A huge amount of documentation was published last week by the National Treasury, providing an update on its views on feedback on the Financial Sector Regulation Bill.
One document reported the findings of an impact study conducted by Treasury which included a cost projection of the new dispensation, and how it would be funded. The information below is extracted from this document.
|Preliminary estimate of initial costs under Twin Peaks|
|1. Costs under the current institutional framework||2. Estimated initial costs under Twin Peaks institutional framework|
|Financial Services Board||R679m||SARB: Financial Stability||R44m|
|SARB: Financial Stability||R29m||Prudential Authority||R294m|
|SARB: Bank Supervision||R200m||Bank supervision||R198m|
|Total for 2015/16||R907m||Insurance supervision||R96m|
|Total held constant for 2016/17||R962m||Financial Sector Conduct Authority||R696m|
|Supervision of non-bank financial institutions||R624m|
|Additional costs: conduct supervision of retail banking||R72m|
|% of GVA of financial corporations||0.27%|
The initial increase to around R1 033 million represents an estimated 7.4% increase over the cost of the current institutional framework. The main increase is associated with the introduction of market conduct supervision of retail banking at the FSCA. These estimates are tentative, as it may take some time for the new institution to reach full capacity. Costs associated with the financial stability role of the Reserve Bank are also projected to increase.
Treasury also states that the direct costs of regulation and supervision of financial institutions is equivalent to only 0.27% of the gross value generated by the industry in the economy.
Importantly, these initial estimates do not fully take into account potential efficiencies generated by the institutional structures or additional governance or operational costs that might arise in the new system. Moreover, the longer-term shift to a more harmonised system, with an emphasis on pre-emptive, risk-based and outcomes-focused approaches may also have implications for funding that are yet to be estimated. Finally, no data are currently available on the potential costs of the Ombud Regulatory Council and Financial Services Tribunal established by the FSR Bill, although the Ombud Regulatory Council will in effect build from existing resources allocated to the ombud system supported by the Financial Services Board. More detailed projections on costs will be provided with the Levies Bill.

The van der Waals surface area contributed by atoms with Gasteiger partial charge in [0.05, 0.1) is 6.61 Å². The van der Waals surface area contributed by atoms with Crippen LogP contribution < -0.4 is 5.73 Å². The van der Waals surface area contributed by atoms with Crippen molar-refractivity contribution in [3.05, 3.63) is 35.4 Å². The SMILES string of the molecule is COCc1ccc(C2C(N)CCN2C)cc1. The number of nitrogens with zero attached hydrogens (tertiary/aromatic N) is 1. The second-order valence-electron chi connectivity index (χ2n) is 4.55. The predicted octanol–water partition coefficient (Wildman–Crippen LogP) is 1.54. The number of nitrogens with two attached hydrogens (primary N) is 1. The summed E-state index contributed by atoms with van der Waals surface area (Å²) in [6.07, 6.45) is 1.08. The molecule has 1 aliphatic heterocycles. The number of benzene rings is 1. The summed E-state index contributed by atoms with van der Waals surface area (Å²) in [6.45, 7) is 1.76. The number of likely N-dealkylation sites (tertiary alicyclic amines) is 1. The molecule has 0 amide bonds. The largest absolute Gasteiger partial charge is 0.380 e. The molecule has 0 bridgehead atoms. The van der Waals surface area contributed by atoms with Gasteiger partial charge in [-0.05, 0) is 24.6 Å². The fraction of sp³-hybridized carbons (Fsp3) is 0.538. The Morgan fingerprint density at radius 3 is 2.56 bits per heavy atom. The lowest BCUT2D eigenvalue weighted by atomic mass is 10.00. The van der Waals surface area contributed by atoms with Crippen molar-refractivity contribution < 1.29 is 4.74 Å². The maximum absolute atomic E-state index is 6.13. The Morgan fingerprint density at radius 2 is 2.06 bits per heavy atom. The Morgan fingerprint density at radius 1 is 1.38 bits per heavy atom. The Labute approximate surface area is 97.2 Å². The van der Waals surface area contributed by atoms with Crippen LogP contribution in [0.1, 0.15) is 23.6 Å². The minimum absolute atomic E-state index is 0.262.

Levies paid by regulated financial institutions
Banks: Under the current regulatory system, the costs of prudential regulation of banks are not explicitly recovered from banks by the South African Reserve Bank. Instead, these costs are funded from the general revenue of the Reserve Bank, which includes revenue generated from the unremunerated cash reserves held by commercial banks with the central bank. Banks have therefore not previously paid levies to fund the full costs of prudential and market conduct supervision of banking activities (with the exceptions of levies to the FSB under the FAIS Act and fees to the National Credit Regulator). Under the new regulatory framework, it is proposed that a financial sector levy will apply to regulated financial institutions to fund the Twin Peaks system (to be set out in the Levies Bill). Further work is required to assess the appropriate division and structure of funding associated with prudential and market conduct supervision of banking. Some increase in the amount that banks contribute to the cost of regulation could be expected in the context of the new remit of market conduct regulation of retail banking located at the FSCA.
For all other financial institutions (including long and short-term insurance companies, retirement funds, collective investment schemes, intermediaries, service providers, exchanges, depositories, and credit rating agencies), the proposed levies framework will replace existing levies paid to the Financial Services Board. At least in the short-term, the expectation is that the impact should be limited but some increase could be expected in the longer term in light of the strengthened framework for market conduct regulation at the FSCA. Forecasts for 2015/16 provided by the Financial Services Board indicate that levies collected from financial institutions currently amount to R611 million, with a further R33 million collected from fees for services provided by the regulator . Together, levies and fees account for 96% of the total income of the Financial Services Board (the remainder is mainly accounted for by investment income). The largest source of levies is attributed to FAIS supervision, followed by insurance and pensions.
An assessment of the proposed structure and level of levies under Twin Peaks will be provided with the Levies Bill, to be informed by more detailed costings of the regulatory institutions.